In May 2019, Komil Allamjonov, the former director of the AIMK, announced in a post on social media that access to certain online media outlets and human rights organizations would be restored,76 following a statement from the OSCE.77 The websites of many independent online media outlets had been largely inaccessible since 2005,78 after a violent government crackdown on peaceful antigovernment protests in Andijan.79 Access was restored to a variety of international and domestic news sites, including Voice of America (VoA), Amerika Ovozi (VoA’s Uzbek service), BBC Uzbek, the English-language service of Radio Free Europe/Radio Liberty (RFE/RL), Deutsche Welle (DW), AsiaTerra, Eurasianet, Fergana News, UzMetronom, and Centre1.80 Additionally, the websites of Amnesty International, Human Rights Watch, Reporters without Borders (RSF), and other online media outlets and human rights organizations were unblocked. Allamjonov did not say that the government had blocked these websites, blaming “certain technical problems” for their long-term unavailability.81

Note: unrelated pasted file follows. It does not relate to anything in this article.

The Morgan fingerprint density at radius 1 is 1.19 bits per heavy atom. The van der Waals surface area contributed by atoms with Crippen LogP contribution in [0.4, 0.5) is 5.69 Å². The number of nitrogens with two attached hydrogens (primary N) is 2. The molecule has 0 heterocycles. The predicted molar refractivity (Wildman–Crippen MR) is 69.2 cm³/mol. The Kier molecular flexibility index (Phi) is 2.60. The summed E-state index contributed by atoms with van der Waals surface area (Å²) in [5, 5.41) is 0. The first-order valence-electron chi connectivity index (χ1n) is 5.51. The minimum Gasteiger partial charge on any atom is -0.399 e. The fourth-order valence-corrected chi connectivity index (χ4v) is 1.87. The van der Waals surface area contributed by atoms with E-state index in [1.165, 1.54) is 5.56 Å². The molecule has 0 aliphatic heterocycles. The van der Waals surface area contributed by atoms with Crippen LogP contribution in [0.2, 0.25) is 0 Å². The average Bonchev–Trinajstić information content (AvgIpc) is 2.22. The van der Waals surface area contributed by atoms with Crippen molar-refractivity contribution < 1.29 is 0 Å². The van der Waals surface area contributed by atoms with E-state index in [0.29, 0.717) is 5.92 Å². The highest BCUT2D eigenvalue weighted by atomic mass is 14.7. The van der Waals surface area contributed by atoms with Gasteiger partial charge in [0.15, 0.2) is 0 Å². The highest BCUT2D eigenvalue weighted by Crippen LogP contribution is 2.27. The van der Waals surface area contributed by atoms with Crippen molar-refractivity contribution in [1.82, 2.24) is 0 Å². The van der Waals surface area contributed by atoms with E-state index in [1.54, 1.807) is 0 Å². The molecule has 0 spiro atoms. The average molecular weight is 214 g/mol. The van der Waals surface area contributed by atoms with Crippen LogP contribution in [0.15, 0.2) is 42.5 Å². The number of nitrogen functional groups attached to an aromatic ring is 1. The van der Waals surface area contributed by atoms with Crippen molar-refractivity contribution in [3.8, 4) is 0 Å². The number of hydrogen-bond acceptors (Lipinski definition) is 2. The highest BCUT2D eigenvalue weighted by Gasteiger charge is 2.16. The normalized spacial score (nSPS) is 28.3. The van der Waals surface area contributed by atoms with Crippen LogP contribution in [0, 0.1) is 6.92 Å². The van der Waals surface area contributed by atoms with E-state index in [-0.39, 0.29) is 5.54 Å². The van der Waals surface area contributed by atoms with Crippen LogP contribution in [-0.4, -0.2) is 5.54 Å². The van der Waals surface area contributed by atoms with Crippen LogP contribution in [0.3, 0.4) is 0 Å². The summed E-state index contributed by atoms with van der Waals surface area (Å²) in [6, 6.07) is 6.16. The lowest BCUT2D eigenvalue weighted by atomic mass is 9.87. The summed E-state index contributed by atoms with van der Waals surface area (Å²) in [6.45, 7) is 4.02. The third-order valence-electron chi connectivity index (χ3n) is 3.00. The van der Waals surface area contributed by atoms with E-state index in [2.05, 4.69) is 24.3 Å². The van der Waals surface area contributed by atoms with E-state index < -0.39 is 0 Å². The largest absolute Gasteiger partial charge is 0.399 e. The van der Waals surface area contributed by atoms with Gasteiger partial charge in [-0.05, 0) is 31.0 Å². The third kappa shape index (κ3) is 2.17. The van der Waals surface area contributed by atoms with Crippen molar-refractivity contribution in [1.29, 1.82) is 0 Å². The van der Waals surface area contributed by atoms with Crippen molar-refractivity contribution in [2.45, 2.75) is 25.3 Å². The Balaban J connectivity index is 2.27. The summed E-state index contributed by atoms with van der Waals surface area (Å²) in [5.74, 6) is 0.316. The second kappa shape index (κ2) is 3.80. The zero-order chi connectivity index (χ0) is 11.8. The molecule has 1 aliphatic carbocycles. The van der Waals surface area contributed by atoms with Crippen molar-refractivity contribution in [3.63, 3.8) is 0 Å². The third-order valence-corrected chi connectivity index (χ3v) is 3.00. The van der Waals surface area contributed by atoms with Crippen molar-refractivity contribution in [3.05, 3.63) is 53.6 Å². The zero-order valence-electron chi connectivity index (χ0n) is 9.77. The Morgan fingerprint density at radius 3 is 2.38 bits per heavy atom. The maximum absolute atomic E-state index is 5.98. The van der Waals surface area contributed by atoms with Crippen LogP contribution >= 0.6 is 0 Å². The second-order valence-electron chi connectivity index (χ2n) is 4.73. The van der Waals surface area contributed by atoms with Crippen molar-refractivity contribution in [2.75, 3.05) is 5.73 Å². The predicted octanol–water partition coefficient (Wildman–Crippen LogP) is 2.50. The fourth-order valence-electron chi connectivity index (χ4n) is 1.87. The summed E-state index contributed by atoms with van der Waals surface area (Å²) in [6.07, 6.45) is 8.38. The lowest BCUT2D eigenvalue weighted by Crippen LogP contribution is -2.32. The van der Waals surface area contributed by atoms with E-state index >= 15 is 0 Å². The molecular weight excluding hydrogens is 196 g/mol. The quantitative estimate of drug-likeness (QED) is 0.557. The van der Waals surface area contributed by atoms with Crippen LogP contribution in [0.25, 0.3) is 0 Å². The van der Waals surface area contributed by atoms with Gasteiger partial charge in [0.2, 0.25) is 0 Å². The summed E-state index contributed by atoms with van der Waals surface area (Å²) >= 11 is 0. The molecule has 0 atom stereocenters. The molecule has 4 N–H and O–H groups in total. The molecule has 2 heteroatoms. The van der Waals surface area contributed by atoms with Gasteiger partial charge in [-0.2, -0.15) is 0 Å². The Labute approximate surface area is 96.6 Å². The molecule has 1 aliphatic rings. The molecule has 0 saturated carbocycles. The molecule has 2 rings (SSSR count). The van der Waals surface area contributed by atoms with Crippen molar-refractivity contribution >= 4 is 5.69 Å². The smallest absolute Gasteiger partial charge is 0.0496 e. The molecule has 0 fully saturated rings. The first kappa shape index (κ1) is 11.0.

Other websites hosting political, social, and religious content, including the Uzbek news service Eltuz,82 the religious freedom organization Forum 18,83 RFE/RL’s Russian and Uzbek services (Radio Svoboda and Radio Ozodlik), Open Society Foundations, and the public opinion platforms Avaaz and,84 remained inaccessible during the coverage period. Allamjonov explained the continued blocking of the RFE/RL websites by pointing to their alleged neglect for “ethical principles.”85 Additionally, days after Allamjonov’s May 2019 announcement, access to UzMetronom was again restricted (though later reinstated). In August 2019, the AIMK lashed out at RFE/RL after Radio Ozodlik published segments of a blogger’s interview with Allamjonov, calling it “a supporter of dishonest methods of information work.” The agency also accused RFE/RL of working with a network of fake accounts on social media to smear former director Allamjonov.86